Despite what NATO's 2011 intervention left behind in Libya, the West is believed to be preparing for another intervention in the country, possibly even a ground invasion this time under the excuse of fighting the Islamic State group as well as controlling the refugee situation in Europe.
Journalist and founder of The Intercept website Glenn Greenwald eloquently pointed to the absurdity of further NATO involvement in the country when he titled a recent piece on the issue: “The U.S. Intervention in Libya Was Such a Smashing Success That a Sequel Is Coming.”
3. War on Afghanistan
NATO forces led the International Security Assistance Force (ISAF) which ran Afghanistan from late 2001 until 2014. The Project on Defense Alternatives estimated that in a three-month period between Oct. 7, 2001 and Jan. 1, 2002, at least 1,300 civilians were directly killed by the United States-led aerial bombing campaign under NATO’s watch.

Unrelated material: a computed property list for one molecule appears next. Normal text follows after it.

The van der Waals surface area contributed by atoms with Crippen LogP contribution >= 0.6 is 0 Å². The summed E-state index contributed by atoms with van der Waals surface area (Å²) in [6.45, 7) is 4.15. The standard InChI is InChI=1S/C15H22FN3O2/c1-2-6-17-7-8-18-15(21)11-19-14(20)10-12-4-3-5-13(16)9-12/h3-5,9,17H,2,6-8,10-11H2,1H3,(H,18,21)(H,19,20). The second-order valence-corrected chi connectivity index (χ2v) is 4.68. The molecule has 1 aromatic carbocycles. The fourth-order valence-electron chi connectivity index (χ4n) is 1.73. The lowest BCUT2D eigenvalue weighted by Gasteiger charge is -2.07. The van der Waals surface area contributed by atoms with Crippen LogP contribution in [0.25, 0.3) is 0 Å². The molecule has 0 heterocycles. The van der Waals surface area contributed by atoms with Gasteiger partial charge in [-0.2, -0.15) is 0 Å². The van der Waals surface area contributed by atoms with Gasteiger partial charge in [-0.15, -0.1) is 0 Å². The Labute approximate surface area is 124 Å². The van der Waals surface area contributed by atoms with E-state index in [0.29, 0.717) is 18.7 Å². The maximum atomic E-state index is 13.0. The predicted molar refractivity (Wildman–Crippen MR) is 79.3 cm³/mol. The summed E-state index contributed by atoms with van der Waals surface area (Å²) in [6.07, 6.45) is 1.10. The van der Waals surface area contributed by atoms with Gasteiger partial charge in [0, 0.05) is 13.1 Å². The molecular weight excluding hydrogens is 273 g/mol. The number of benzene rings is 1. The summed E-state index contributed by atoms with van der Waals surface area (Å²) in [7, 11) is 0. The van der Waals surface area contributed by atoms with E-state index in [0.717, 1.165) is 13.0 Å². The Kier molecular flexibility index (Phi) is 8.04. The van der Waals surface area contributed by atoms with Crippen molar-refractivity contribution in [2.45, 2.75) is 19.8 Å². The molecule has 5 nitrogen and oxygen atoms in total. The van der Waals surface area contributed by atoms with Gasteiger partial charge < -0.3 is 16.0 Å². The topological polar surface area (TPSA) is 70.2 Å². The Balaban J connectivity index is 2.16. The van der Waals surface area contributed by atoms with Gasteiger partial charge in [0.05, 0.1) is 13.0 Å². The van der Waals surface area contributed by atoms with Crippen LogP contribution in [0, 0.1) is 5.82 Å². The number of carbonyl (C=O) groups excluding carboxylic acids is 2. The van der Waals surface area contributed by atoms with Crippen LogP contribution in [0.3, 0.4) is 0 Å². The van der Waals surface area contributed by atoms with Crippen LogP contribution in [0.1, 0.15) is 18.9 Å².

In 2002, The Guardian reported that as many as 20,000 Afghans died in 2001 as an indirect result of the initial U.S. and NATO airstrikes and ground invasion.
More than 200,000 people have been killed in Afghanistan since 2001 as a result of the U.S. invasion that was overseen by NATO forces for 14 years, according to a 2015 report called “Body Count," written by 1985 Nobel Peace Prize winners "Physicians for Social Responsibility" and "Physicians for Global Survival and International Physicians for the Prevention of Nuclear War."
4. 21st Century Cold War
NATO was formed in order to counter the Soviet Union and protect a fragile Western Europe from a potential Soviet invasion. Thus by the end of the Cold War, the justification for NATO’s existence was gone.
But since the fall of the Soviet Union, NATO and Western powers have expanded their military presence in former Soviet States in Eastern Europe as it seeks to undermine Russian interests in the region.
NATO and the U.S. claim that such policies are due to what they term “Russian aggression.”